A US based study identified that by 2006 women had overtaken men as users for online bill payment.
In a recent “Luxury Institute” survey of women in US households with $150,000 or more in annual income, women made 64% of buying decisions. Women in these affluent households had varying levels of influence in different areas: 68% made the buying choices for ovens’, ranges and refrigerators, and 61% were responsible for family vacation decisions. About half handled healthcare decisions and home improvement purchases. When it came to family investments, 22% of wealthy women who were married made all the decisions by themselves and two thirds made them jointly. A full 46% were responsible for the family’s bank accounts. More than three out of 10 women in wealthy households said they dealt with real estate purchases for the family, and four out of 10 respondents had the final word in the family regarding cars and consumer electronics.
A recent “Mintel” study notes that the Generation Y age group between 14 and 31 makes up just 5% of financial advisers’ client base, while they form 21% of the US population. Members of this demographic are highly engaged online, making the Internet a prime place to reach them. Young adults are an untapped market for retirement and financial advisers. According to the “Mintel” study 69% of Generation Y workers who are eligible for a 401(k) plan are not enrolled in a plan.
Banking and Financial Institutions will need new collaborative approaches and tools to engage a population that has embraced the exchange of information and collaborative decision making through social dialogue with their peers. The following table clearly outlines the source of information for financial decisions and while not surprising that family and friends are the key influencers, banking institutions should be well aware of how this group is migrating into social networks. Friends and family and the Internet can be considered two way communication streams while newspapers, TV and radio, direct mail and the banks themselves can be viewed as one way communication channels.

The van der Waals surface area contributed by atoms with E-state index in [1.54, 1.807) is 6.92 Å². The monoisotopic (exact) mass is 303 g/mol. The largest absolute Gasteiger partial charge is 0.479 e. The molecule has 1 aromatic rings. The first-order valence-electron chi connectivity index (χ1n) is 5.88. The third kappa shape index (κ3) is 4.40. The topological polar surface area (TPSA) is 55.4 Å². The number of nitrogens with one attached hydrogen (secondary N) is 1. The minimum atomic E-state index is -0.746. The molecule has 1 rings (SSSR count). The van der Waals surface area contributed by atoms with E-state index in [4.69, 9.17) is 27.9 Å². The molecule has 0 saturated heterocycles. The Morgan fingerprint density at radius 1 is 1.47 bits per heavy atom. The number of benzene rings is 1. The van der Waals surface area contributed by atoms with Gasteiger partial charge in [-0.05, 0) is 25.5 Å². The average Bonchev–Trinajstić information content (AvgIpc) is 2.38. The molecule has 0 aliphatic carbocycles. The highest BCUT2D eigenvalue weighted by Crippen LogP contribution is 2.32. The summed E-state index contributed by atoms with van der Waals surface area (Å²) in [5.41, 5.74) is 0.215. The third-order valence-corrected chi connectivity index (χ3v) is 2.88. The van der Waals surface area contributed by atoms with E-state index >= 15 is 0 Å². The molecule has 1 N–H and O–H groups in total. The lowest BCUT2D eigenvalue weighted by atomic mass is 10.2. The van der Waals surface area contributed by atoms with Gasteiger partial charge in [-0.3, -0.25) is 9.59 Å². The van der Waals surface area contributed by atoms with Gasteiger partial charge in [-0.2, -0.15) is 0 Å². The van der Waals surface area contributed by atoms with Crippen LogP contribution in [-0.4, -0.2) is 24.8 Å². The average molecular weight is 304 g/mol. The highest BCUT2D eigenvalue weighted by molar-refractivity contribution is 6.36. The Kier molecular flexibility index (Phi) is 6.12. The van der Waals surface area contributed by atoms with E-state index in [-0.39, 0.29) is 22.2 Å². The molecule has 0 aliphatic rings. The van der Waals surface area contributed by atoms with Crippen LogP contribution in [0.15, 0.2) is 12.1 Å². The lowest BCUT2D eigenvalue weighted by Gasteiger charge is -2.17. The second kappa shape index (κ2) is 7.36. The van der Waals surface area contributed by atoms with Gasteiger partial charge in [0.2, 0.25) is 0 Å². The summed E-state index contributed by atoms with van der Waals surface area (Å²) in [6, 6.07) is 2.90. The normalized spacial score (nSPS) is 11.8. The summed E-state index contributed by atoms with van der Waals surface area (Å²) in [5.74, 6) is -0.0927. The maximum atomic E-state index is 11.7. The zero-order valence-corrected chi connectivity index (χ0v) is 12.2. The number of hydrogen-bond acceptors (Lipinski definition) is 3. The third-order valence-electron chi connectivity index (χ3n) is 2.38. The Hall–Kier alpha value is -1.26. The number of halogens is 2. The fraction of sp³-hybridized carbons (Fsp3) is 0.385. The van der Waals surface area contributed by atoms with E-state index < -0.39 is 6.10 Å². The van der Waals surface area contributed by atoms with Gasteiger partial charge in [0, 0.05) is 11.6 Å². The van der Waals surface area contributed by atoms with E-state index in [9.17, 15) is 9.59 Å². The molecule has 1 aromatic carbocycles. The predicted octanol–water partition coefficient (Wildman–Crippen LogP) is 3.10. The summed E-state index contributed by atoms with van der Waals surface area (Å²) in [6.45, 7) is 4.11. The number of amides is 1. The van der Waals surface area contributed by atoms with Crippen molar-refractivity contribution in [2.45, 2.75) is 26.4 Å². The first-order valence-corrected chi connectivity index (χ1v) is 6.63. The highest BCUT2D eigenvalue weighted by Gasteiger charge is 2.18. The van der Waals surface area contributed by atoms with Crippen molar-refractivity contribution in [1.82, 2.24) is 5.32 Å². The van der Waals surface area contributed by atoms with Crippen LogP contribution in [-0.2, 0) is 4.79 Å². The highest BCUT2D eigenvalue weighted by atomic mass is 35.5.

This “blog” was prepared by MyBankTracker and incorporates information and content from a number of sources cited in the article.
MyBankTracker is a new social networking service designed to leverage the collaborative capabilities of social interaction between members to identify bank and financial institutions that are deemed to offer the best in class quality and customer services. Offering real time rates and current promotional and product offerings on one site, mybanktracker.com site allows the user community to share their individual experience with banking institutions ranking them for consideration by the rest of the community.
MyBankTracker will continue to present articles that increase user awareness on trends in the banking industry with a particular focuses on affected user groups and the evolution of collaborative online social networking.
The entire “future foundation” research study titled “50 Years of Savings: Yesterday, Today & Tomorrow” can be found at https://www.futurefoundation.net/publications.php?disp=396